To celebrate the launch of our new desktop application I thought it would be fun to use Terrene Desktop to do an analysis of a classic dataset, the passengers on the Titanic and try to predict my family's survival had we been on the Titanic. This data set is used as a sample dataset by data scientists and is an example we have often used in demos due to its small size and familiarity. The data for the Titanic passengers looks like this, it has information on whether each passenger survived, what passenger class they were in (Pclass), how many siblings and spouses they travelled with (SibSp), how many parents and children they travelled with (Parch), and several other variables.

During the rest of this post, you will see dashboards and charts which I made using Terrene as I show in the GIF below. Terrene allowed me to filter my data into various sub-groups that I will discuss later and then create visualizations which I displayed in the dashboards you will see with just a few clicks.

Breaking Down the Numbers

Who was on the Titanic?

Before we dive into what affected survival we should look at the general demographics of the Titanic Passengers.

From this initial analysis, we can see that the passengers on the Titanic were largely between the ages of 20 and 4o, ~65% were male, and what I found most surprising is that they were largely travelling alone.

What Affected Survival?

Now that we have quickly looked at the demographics onboard the Titanic we should start looking into who survived and what impacted someone's chances of survival.

The first thing I did to analyze the effects on survival was use Terrene's Feature Importance charts. These charts use a machine learning model to estimate the influence of each variable on an outcome (in this case survival). As you can see when we look at the overall population Age and Sex each contribute ~35% of the outcome, meaning 70% of the influence exerted on surviving or not was based purely on age and gender. With this information, I decided to break down the data into 4 groups. Overall population, adult males, adult females, and minors.

I only analyzed the influence of these 4 variables because other variables such as Name or Ticket # have no influence on survival.

From here we can see what impacted each group's odds of survival. For adult males, it was almost entirely linked to age, whereas for adult females age and passenger class were equally influential.

For minors there were a few influential variables, passenger class and age were important, but interestingly how many siblings they had with them also influenced their odds of survival. Later I will dive into whether or not having more siblings was beneficial to survival or detrimental.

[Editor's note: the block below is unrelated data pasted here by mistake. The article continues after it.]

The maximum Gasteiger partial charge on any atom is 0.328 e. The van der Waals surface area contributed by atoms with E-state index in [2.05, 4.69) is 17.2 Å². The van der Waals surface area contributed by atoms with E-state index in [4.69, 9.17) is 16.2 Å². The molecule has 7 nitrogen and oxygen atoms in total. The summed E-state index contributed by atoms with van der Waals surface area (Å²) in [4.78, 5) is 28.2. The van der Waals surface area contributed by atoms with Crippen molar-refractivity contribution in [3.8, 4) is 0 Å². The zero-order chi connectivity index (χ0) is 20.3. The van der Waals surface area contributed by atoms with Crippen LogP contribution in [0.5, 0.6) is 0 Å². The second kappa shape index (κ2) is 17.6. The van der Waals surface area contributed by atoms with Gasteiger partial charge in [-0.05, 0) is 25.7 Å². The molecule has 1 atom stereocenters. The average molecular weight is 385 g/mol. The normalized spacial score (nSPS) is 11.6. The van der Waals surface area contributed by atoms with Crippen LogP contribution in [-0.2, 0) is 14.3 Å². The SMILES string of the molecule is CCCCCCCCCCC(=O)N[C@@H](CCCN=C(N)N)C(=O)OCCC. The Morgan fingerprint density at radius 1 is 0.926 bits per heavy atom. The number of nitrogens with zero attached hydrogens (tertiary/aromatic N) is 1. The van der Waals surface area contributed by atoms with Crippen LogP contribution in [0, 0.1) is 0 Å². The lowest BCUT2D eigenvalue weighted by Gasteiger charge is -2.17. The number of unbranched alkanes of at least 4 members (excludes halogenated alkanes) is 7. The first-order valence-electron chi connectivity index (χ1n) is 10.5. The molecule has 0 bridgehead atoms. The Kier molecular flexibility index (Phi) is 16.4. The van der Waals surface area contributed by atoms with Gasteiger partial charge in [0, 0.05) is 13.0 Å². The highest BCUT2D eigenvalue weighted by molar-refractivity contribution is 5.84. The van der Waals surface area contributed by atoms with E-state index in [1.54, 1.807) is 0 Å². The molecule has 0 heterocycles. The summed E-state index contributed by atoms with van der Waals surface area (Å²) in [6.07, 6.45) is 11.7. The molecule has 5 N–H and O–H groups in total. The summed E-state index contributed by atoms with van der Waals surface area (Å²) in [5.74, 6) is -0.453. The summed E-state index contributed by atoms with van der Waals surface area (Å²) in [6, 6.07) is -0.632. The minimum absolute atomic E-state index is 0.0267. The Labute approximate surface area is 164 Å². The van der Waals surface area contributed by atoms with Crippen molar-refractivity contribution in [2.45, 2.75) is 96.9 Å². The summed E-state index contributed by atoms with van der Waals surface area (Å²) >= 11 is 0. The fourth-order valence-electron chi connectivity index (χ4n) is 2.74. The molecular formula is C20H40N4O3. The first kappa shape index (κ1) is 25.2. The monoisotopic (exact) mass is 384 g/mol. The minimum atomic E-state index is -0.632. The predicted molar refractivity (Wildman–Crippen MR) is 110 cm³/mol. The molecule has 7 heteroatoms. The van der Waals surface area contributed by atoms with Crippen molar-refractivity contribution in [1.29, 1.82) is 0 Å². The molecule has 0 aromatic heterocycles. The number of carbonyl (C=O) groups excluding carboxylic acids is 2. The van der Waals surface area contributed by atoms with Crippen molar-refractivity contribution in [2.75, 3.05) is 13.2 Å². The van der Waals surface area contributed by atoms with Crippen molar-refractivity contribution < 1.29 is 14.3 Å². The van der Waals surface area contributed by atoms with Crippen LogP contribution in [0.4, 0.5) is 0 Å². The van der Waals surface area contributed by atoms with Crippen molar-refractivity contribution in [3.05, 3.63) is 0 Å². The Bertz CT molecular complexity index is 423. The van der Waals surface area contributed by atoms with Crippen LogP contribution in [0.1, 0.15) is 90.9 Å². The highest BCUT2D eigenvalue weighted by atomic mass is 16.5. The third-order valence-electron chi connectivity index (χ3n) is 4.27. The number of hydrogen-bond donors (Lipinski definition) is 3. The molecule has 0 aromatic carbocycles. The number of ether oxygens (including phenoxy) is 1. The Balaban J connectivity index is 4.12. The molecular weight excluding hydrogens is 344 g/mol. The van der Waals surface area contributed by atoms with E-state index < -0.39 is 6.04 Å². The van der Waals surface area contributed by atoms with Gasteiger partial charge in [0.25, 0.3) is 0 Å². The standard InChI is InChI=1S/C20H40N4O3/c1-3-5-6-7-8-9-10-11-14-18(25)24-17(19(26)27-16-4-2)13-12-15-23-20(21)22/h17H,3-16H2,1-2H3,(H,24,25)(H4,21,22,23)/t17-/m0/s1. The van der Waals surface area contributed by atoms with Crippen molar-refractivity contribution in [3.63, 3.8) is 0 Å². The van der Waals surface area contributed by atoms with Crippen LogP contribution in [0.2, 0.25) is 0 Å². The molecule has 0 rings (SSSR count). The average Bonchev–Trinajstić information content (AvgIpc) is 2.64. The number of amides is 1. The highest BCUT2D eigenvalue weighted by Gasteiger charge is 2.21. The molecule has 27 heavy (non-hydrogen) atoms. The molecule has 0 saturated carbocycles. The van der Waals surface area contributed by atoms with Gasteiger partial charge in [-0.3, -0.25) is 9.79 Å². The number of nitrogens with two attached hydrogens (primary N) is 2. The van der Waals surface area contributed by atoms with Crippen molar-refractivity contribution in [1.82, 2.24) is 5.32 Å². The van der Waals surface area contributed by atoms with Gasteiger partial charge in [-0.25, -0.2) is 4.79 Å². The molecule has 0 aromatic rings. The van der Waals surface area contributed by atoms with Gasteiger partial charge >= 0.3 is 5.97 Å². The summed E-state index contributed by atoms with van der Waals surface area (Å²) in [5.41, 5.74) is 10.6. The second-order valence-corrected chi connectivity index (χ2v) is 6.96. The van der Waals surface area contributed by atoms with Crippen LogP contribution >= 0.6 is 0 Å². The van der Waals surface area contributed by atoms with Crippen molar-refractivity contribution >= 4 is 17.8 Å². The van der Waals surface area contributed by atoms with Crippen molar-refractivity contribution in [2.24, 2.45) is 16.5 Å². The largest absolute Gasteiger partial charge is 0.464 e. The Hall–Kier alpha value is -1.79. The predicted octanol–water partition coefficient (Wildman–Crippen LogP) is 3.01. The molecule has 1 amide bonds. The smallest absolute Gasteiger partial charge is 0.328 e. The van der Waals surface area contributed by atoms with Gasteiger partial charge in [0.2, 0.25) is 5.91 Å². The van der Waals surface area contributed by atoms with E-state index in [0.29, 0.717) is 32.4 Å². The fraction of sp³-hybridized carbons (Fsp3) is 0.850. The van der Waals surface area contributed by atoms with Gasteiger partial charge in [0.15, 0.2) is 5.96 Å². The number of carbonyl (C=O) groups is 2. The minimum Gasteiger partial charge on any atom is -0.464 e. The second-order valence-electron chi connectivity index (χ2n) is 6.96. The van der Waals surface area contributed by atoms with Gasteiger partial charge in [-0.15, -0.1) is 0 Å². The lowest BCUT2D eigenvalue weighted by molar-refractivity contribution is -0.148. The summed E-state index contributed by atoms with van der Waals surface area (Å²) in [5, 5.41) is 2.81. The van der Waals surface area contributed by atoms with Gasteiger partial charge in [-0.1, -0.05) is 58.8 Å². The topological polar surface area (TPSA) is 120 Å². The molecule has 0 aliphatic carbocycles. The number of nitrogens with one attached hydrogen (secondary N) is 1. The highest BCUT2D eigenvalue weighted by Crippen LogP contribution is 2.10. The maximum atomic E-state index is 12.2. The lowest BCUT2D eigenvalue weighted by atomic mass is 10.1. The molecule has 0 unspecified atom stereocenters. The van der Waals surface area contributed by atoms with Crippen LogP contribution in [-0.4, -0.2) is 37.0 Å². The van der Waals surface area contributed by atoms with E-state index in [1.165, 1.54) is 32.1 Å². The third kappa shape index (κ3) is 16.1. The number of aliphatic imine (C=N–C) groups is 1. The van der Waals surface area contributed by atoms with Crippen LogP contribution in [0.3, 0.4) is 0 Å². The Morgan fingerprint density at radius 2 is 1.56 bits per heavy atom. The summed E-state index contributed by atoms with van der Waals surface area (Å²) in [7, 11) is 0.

In the pie charts below we see the breakdown of who survived and who did not. One thing we notice is that females had a significantly better chance of surviving than males. Where 77% of adult females survived only 18 % of adult males survived. Historically this makes sense, at the time it was women and children first into the life rafts and it explains what we saw earlier with Sex being of the most influential variables for survival. What I did find interesting is when you look at the survival of minors there is a similar trend where 69% of females survived and only 40% for males.

Beyond the influence of age and gender, we noticed that passenger class influenced the survival chances of minors and adult female passengers. When we dive into survival by passenger class we can see that for minors and adult females first and second class passengers had a significantly better chance of surviving compared to their third-class counter-parts. However, this trend is not present in male passengers where each class of passengers had low chances of survival.

We also saw that in minors the number of siblings impacted their odds of survival. Once we look into the data we see that those with a higher number of siblings travelling with them had a lower chance of survival than those with small families.  

However, when I dig into the data itself I see that every passenger with 3 or more siblings was a 3rd class passenger. So more than likely, the number of siblings did not directly influence your survival, however, the fact that a 6 or 7 person family was less likely to buy 1st or 2nd class tickets did influence survival.

Predicting My Survival

Based on what we have seen so far, I am not likely to survive as an adult male. But I will build a machine learning model and also test how my family would have fared if they travelled with me.

Prediction top to bottom: my mom, my dad, my sister, and me

Sadly, my father and I would likely have not survived the Titanic disaster but it looks like my sister and mother would have survived.

What Else Can Terrene Do?

This was a fun example to use Terrene and showcase some of its features, but there are plenty of other, more relevant, uses for Terrene. We have helped companies forecast sales and customer demand, predict energy usage across Ontario, and even predicted the risk of someone defaulting on a loan.
If you want to try it for yourself you can start a 14-day free trial at our website

Thanks for reading!